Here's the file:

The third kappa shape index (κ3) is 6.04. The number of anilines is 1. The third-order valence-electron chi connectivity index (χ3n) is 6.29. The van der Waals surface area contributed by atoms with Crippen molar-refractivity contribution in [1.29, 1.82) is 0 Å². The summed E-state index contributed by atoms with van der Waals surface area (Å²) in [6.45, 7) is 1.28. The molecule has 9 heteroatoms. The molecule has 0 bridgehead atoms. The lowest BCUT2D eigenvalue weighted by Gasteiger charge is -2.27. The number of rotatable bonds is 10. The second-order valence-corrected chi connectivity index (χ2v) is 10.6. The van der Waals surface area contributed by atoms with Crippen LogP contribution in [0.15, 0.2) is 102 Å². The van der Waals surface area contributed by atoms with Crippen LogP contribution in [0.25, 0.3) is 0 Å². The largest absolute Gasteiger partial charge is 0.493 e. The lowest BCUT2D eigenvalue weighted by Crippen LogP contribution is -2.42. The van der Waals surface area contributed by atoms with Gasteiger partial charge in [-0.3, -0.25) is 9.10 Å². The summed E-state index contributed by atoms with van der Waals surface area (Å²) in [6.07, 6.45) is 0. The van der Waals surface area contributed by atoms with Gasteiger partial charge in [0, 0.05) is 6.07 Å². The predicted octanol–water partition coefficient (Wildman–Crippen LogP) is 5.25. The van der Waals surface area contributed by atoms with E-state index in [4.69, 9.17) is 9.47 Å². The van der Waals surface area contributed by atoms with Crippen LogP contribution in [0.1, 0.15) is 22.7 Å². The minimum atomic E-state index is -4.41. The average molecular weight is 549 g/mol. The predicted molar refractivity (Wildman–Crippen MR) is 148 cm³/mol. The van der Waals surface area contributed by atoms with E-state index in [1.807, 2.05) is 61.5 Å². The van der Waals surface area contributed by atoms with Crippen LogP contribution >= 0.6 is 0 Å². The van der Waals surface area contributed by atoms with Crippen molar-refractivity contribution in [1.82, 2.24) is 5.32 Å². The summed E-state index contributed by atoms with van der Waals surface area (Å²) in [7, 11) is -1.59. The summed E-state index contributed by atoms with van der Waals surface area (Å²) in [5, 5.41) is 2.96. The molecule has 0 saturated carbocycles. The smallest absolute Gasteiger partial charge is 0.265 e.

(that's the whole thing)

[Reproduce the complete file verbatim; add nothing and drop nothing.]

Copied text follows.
The third kappa shape index (κ3) is 6.04. The number of anilines is 1. The third-order valence-electron chi connectivity index (χ3n) is 6.29. The van der Waals surface area contributed by atoms with Crippen molar-refractivity contribution in [1.29, 1.82) is 0 Å². The summed E-state index contributed by atoms with van der Waals surface area (Å²) in [6.45, 7) is 1.28. The molecule has 9 heteroatoms. The molecule has 0 bridgehead atoms. The lowest BCUT2D eigenvalue weighted by Gasteiger charge is -2.27. The number of rotatable bonds is 10. The second-order valence-corrected chi connectivity index (χ2v) is 10.6. The van der Waals surface area contributed by atoms with Crippen LogP contribution in [0.15, 0.2) is 102 Å². The van der Waals surface area contributed by atoms with Crippen LogP contribution in [0.25, 0.3) is 0 Å². The largest absolute Gasteiger partial charge is 0.493 e. The lowest BCUT2D eigenvalue weighted by Crippen LogP contribution is -2.42. The van der Waals surface area contributed by atoms with Gasteiger partial charge in [-0.3, -0.25) is 9.10 Å². The summed E-state index contributed by atoms with van der Waals surface area (Å²) in [6.07, 6.45) is 0. The van der Waals surface area contributed by atoms with Gasteiger partial charge in [0, 0.05) is 6.07 Å². The predicted octanol–water partition coefficient (Wildman–Crippen LogP) is 5.25. The van der Waals surface area contributed by atoms with E-state index in [4.69, 9.17) is 9.47 Å². The van der Waals surface area contributed by atoms with Crippen LogP contribution in [0.1, 0.15) is 22.7 Å². The minimum atomic E-state index is -4.41. The average molecular weight is 549 g/mol. The predicted molar refractivity (Wildman–Crippen MR) is 148 cm³/mol. The van der Waals surface area contributed by atoms with E-state index in [1.807, 2.05) is 61.5 Å². The van der Waals surface area contributed by atoms with Crippen LogP contribution >= 0.6 is 0 Å². The van der Waals surface area contributed by atoms with Crippen molar-refractivity contribution in [1.82, 2.24) is 5.32 Å². The summed E-state index contributed by atoms with van der Waals surface area (Å²) in [7, 11) is -1.59. The summed E-state index contributed by atoms with van der Waals surface area (Å²) in [5, 5.41) is 2.96. The molecule has 0 saturated carbocycles. The smallest absolute Gasteiger partial charge is 0.265 e.